Why You Need To Know What Friluftsliv Means

Friluftsliv: literally translates from Norwegian to "open air life" but the idea and concept is as broad and expansive as nature herself and represents the Scandinavian outdoor lifestyle. I love this word because not only does it roll off the tongue and it's fun to say (come on, try it..you know you want to...) it reminds me that life is meant to be enjoyed outdoors, connecting with the earth and nature. It reminds me to get my cold midwestern ass outside and breathe in the fresh air. 

This time of year I always remember how much I need to be outside, mainly because I've been hibernating from the depths of winter cold and snow. With the hint of spring around the corner, the skies being blue, and dare I say, a strong little bird singing, I was reminded today of the power of coming OUT of hibernation and into the outside again.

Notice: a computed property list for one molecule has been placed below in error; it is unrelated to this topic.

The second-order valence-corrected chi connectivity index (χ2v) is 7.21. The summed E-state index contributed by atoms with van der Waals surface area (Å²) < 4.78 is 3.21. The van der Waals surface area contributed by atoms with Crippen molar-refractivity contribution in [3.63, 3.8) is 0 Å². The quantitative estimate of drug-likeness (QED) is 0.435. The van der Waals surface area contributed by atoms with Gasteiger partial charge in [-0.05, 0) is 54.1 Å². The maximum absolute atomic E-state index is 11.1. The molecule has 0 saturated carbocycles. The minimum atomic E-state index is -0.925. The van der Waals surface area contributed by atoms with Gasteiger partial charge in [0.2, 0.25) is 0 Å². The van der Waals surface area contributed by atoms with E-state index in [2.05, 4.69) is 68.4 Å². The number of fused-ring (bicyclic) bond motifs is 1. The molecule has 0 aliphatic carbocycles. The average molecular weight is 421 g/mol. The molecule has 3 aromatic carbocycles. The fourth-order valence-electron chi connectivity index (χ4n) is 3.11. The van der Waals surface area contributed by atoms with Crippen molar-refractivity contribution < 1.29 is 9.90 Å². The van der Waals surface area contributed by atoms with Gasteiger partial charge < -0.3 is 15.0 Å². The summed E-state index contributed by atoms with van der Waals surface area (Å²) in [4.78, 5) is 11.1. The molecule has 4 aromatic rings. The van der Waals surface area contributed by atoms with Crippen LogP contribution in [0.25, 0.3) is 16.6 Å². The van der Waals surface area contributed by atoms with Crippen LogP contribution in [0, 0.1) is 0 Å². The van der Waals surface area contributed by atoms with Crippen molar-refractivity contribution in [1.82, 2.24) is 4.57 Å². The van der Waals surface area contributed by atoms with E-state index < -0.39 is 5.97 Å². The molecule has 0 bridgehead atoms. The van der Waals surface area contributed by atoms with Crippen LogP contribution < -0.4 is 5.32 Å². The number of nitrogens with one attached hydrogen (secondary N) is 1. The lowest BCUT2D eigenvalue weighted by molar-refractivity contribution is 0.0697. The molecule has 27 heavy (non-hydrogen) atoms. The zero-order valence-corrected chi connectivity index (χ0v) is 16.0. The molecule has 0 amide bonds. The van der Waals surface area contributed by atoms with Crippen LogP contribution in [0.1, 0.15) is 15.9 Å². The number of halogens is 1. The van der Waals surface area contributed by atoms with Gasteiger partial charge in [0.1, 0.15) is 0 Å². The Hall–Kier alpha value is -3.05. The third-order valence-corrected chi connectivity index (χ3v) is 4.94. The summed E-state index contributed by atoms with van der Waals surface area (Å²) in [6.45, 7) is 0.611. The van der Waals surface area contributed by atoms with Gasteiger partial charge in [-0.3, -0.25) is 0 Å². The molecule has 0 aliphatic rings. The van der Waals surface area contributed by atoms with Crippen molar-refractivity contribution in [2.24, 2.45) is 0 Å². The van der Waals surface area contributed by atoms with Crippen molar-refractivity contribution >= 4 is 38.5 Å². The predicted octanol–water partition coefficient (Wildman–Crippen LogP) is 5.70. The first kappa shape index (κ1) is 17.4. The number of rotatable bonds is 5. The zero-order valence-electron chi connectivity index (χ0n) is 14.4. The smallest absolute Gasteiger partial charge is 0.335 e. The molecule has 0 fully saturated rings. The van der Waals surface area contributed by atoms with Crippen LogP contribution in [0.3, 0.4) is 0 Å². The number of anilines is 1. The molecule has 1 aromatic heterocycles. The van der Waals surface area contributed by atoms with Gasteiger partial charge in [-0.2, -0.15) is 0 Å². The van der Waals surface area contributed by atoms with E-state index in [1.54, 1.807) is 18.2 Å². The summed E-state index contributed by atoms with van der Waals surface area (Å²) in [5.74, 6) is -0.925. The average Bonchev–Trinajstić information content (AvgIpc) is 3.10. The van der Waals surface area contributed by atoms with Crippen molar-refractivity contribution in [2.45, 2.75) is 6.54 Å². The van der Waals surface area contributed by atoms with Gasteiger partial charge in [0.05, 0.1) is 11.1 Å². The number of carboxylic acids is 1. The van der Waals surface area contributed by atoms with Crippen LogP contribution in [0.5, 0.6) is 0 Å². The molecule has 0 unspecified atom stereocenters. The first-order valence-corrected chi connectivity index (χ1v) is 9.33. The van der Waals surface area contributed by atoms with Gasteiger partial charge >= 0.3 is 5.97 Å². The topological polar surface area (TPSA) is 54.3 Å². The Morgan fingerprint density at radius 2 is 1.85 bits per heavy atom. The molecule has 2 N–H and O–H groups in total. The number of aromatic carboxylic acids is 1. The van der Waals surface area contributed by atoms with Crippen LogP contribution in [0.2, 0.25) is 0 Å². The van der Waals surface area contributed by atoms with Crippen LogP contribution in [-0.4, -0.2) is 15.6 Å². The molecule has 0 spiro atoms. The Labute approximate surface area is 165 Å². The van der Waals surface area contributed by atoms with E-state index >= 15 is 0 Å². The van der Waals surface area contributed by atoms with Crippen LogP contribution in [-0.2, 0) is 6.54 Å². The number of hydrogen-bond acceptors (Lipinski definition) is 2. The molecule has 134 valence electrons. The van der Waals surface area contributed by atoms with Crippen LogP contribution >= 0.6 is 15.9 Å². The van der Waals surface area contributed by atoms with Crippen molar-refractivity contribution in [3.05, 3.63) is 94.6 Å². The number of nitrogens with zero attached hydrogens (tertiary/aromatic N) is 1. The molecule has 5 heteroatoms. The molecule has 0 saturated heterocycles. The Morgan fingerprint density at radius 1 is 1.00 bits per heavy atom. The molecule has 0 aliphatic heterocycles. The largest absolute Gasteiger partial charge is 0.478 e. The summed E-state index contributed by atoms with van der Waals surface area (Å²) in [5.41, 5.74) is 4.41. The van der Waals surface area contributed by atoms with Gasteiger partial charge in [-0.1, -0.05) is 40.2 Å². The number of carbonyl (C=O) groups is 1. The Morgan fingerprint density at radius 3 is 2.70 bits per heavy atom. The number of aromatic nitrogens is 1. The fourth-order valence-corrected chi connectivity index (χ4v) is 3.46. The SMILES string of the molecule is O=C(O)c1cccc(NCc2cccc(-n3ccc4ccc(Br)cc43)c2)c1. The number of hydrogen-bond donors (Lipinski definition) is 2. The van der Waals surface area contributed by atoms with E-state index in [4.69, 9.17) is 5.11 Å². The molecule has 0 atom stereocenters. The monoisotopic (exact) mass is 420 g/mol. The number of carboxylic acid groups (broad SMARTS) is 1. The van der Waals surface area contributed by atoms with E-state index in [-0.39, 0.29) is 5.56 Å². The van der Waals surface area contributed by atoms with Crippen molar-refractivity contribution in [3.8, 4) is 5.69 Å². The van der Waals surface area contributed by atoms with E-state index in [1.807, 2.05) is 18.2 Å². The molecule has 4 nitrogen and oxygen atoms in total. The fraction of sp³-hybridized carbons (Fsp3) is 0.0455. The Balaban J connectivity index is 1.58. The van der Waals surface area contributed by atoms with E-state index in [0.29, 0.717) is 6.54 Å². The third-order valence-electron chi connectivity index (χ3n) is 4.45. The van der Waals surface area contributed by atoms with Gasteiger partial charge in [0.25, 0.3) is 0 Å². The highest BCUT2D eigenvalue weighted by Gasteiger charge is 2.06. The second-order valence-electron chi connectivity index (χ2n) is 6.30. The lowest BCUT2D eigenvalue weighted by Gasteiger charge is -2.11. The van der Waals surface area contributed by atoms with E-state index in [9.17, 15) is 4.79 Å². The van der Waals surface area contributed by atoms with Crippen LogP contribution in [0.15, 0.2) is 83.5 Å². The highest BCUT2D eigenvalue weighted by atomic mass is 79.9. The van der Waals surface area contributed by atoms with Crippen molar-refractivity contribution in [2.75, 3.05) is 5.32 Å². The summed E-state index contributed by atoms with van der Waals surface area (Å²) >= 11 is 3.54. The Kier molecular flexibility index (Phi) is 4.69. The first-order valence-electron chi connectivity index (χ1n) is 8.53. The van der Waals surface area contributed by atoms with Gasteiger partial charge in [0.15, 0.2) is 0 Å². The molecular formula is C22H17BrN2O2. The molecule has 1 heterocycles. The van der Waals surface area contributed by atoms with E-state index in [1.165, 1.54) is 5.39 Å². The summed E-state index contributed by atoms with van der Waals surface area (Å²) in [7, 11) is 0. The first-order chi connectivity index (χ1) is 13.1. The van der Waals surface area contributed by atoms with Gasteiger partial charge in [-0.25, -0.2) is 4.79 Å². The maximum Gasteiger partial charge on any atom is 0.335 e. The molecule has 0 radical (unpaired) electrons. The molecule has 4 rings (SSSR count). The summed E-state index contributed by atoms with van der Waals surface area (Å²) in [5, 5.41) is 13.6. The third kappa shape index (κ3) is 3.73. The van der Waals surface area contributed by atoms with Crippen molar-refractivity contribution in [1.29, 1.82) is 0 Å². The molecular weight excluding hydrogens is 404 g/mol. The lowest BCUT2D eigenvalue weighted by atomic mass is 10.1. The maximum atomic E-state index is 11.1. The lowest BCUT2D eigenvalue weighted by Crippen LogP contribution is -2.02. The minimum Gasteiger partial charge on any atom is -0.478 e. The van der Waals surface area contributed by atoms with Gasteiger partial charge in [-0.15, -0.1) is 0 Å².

As a country, the US is dreadfully disconnected to nature. Our president just kicked off the "Every Kid in a Park" initiative for 4th grade kids across America to have free access to National Parks in an effort to get kids OUTSIDE.  (At first my thought was, why only 4th graders, are we really that cheap that we can't have one year of ALL kids having access, but call me crazy.) The idea that we need to get out and play in nature instead of parked in front of our computers, xBoxes, movie theaters, and devices may seem like the "olden days" to our kids, but research shows us that being outside is good for our bodies, our minds, and our souls. We benefit immediately from increased oxygen to our brains, blood flow to our cells, and most people can feel a shift in mood just from exposure to sunlight and fresh air.

Fresh air, movement, remembering that we are part of something bigger than ourselves...these are pretty powerful catalysts to creativity, productivity and inner peace. 

So my call to action for today is to find time, soon, to get out side and experience some friluftsliv. You'll thank me for it. 


Katie HillComment